The naturally conservative among us - ie those suffering from
millennial angst and futurephobia - may well find solace in an unlikely
place: The Grocer magazine’s annual survey of 1999’s top-selling FMCG
There, nostalgics can wallow in a list of familiar brand names that
continue to lead their sectors: Kit Kat, Walkers, Cadbury’s, Mr Kipling,
Heinz, Walls, Birds Eye, Persil, Ariel and so on. Phew, you think, just
as McDonald’s charming man-whose-tap-is-still-leaking ad captures it,
the end of the century has come and gone and there’s still a reassuring
sameness about the world. Indeed, with the exception of Walkers, Muller
and Sunny Delight, whose success has come within the past decade, most
of the sector leaders have been at or near the top of their particular
perches for at least 30 years. And most, if not all, have famous or
long-standing ad campaigns behind them.
If the cold wind of recession were to strike this year, therefore, and
budgets come under threat, I don’t doubt that the effectiveness unit at
the IPA would turn immediately to The Grocer’s list to demonstrate two
things: one, the potency of the brand in general, and two, that
advertising continues to work - at least in these particular FMCG
categories. For that, we should all give thanks.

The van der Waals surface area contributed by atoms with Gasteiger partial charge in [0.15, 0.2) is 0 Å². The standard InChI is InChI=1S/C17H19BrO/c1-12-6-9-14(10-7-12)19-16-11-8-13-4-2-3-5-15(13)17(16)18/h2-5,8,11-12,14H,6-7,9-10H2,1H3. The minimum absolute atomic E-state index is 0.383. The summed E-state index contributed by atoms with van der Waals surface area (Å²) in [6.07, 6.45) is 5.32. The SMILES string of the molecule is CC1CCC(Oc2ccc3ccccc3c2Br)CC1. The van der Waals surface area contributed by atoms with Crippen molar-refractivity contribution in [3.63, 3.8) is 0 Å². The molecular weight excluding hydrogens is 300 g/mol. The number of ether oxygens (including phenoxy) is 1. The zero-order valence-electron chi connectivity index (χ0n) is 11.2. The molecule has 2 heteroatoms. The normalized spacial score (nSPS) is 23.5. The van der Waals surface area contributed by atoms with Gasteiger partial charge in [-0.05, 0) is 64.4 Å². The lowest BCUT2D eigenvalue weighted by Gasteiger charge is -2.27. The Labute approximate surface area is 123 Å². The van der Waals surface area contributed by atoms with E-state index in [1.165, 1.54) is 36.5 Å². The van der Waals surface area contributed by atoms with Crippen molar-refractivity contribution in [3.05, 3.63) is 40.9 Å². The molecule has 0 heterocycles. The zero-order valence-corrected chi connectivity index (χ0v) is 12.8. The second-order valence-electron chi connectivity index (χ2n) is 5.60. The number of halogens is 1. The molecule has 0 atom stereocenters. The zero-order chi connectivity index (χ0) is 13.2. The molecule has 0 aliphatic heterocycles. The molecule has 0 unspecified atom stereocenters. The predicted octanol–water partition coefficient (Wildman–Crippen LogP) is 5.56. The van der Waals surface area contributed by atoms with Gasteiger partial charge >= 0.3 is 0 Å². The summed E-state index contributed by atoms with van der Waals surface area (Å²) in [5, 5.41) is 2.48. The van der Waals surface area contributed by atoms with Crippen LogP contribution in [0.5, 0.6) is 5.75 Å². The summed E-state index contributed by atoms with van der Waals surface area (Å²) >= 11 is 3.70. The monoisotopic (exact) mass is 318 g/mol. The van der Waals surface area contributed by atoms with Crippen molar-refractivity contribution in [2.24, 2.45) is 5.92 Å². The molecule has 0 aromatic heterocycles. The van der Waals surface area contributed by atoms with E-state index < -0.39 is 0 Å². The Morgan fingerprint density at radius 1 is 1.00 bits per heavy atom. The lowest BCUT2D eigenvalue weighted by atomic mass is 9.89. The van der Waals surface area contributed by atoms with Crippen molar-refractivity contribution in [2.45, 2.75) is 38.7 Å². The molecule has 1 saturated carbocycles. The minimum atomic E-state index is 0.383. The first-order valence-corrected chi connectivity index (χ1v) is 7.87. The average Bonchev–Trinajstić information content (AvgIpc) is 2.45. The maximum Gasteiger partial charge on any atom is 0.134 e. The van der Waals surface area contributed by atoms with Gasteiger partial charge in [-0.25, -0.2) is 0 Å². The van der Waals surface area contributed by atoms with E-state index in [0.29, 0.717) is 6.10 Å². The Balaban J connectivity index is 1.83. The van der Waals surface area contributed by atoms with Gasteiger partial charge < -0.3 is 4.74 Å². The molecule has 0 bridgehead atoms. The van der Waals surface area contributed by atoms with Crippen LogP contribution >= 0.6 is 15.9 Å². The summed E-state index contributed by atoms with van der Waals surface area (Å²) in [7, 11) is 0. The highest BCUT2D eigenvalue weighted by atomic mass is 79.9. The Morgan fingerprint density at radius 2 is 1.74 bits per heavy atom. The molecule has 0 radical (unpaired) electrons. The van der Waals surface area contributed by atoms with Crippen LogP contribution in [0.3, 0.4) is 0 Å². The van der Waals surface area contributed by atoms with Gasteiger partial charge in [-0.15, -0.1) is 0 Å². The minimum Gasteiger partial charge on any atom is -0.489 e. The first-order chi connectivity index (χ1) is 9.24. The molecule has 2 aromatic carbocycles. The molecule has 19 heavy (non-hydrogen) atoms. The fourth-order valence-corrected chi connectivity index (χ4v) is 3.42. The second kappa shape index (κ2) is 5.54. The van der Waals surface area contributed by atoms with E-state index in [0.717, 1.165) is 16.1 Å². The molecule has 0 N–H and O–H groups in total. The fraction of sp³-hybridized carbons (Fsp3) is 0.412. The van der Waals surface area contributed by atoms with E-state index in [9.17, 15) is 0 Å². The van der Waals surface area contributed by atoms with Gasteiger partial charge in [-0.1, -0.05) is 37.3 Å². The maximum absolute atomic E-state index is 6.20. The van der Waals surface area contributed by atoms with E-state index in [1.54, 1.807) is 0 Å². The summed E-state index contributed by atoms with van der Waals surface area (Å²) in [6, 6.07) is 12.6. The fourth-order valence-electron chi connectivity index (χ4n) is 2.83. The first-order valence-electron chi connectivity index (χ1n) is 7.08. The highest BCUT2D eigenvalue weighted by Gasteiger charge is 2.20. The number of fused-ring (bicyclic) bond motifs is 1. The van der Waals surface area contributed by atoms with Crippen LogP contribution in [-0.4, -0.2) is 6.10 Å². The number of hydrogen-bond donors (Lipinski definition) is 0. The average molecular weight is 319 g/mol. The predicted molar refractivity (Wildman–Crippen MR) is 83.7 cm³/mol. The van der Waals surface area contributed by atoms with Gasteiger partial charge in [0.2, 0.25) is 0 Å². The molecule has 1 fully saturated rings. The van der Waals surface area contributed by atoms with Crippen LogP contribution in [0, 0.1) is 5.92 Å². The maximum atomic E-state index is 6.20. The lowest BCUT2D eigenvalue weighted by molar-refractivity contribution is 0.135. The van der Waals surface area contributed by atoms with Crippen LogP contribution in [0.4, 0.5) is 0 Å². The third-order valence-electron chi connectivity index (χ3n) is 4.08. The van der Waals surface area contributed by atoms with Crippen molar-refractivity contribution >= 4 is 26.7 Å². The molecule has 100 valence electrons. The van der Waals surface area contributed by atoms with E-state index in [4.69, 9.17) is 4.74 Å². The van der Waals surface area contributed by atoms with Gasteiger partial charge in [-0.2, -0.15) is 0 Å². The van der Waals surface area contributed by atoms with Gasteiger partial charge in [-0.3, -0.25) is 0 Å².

Nevertheless, as the tables show, some well-established market leaders
or top ten brands performed badly - McVitie’s biscuits, Heinz canned
foods, Ariel powders, Nescafe Gold Blend and Whiskas to take but a
handful. We can classify all these as traditional advertisers, but
whether the declines are down to fundamental category changes (for
example the growth of chilled or ready-cook meals in the canned foods
sector), poor (or less) marketing and promotional activity or the growth
of own-label, is difficult to say. If anybody thinks I’m being too hard
on their favourite brands, I should also point out that Ariel’s powder
products may be suffering, but its tablets variant is going a storm.
Similarly, canned petfood may be in decline, but premium single-serving
foods such as Whiskas Pouch are experiencing rapid growth rates.
Which brings us to product innovation. Casual study of the tables
suggest few new products and brands are coming through or, even if they
are, they find it hard to gain critical mass. This is wrong: it’s just
that most of the innovation is being done off the back of established
brands - of which Whiskas, Dove, Ariel and Persil all prove the point.
And let’s not forget Kit Kat Chunky, propelling the master brand to new
heights of market leadership without, as far as I can tell, any serious
But while all this successful brand stretching may remind us of the
ultimate power of branding, what does it say about our industry that
there are so few genuinely new products or emerging brand names breaking
through the ranks? Is this, therefore, testament to advertising’s power
to keep established brands at the top of their sectors? Or does it mean
that advertising is failing in another key respect: bringing new brands
and products to market leadership?